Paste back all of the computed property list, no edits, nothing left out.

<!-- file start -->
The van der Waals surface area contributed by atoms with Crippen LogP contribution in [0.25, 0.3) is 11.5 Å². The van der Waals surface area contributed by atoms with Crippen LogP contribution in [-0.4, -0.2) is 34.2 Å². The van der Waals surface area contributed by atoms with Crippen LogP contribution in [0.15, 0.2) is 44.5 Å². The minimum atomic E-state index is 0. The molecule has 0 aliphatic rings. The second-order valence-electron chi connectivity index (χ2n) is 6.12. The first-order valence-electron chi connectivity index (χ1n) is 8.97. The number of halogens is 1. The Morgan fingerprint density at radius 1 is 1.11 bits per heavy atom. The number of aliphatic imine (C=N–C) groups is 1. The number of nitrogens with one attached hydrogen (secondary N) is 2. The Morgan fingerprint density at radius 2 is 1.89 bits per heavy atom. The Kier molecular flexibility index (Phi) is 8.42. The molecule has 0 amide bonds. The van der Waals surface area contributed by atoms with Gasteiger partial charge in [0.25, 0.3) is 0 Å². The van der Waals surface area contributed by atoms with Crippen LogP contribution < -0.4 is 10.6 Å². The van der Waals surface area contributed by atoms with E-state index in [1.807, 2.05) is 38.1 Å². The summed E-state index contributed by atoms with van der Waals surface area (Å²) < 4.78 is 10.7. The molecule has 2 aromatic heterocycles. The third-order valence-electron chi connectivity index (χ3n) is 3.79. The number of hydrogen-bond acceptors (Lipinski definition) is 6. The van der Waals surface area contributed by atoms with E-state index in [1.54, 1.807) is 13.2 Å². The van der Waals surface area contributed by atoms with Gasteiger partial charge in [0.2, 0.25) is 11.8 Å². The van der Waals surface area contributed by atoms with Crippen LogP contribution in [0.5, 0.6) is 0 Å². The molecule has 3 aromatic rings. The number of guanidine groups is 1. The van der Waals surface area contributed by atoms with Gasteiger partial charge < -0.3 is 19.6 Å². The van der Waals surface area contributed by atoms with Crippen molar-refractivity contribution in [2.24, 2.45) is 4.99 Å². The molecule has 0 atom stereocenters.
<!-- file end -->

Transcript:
The van der Waals surface area contributed by atoms with Crippen LogP contribution in [0.25, 0.3) is 11.5 Å². The van der Waals surface area contributed by atoms with Crippen LogP contribution in [-0.4, -0.2) is 34.2 Å². The van der Waals surface area contributed by atoms with Crippen LogP contribution in [0.15, 0.2) is 44.5 Å². The minimum atomic E-state index is 0. The molecule has 0 aliphatic rings. The second-order valence-electron chi connectivity index (χ2n) is 6.12. The first-order valence-electron chi connectivity index (χ1n) is 8.97. The number of halogens is 1. The Morgan fingerprint density at radius 1 is 1.11 bits per heavy atom. The number of aliphatic imine (C=N–C) groups is 1. The number of nitrogens with one attached hydrogen (secondary N) is 2. The Morgan fingerprint density at radius 2 is 1.89 bits per heavy atom. The Kier molecular flexibility index (Phi) is 8.42. The molecule has 0 amide bonds. The van der Waals surface area contributed by atoms with Gasteiger partial charge in [0.25, 0.3) is 0 Å². The van der Waals surface area contributed by atoms with Crippen LogP contribution < -0.4 is 10.6 Å². The van der Waals surface area contributed by atoms with E-state index in [1.807, 2.05) is 38.1 Å². The summed E-state index contributed by atoms with van der Waals surface area (Å²) < 4.78 is 10.7. The molecule has 2 aromatic heterocycles. The third-order valence-electron chi connectivity index (χ3n) is 3.79. The number of hydrogen-bond acceptors (Lipinski definition) is 6. The van der Waals surface area contributed by atoms with E-state index in [1.54, 1.807) is 13.2 Å². The van der Waals surface area contributed by atoms with Gasteiger partial charge in [0.2, 0.25) is 11.8 Å². The van der Waals surface area contributed by atoms with Crippen LogP contribution in [0.5, 0.6) is 0 Å². The molecule has 3 aromatic rings. The number of guanidine groups is 1. The van der Waals surface area contributed by atoms with Gasteiger partial charge < -0.3 is 19.6 Å². The van der Waals surface area contributed by atoms with Crippen molar-refractivity contribution in [2.24, 2.45) is 4.99 Å². The molecule has 0 atom stereocenters.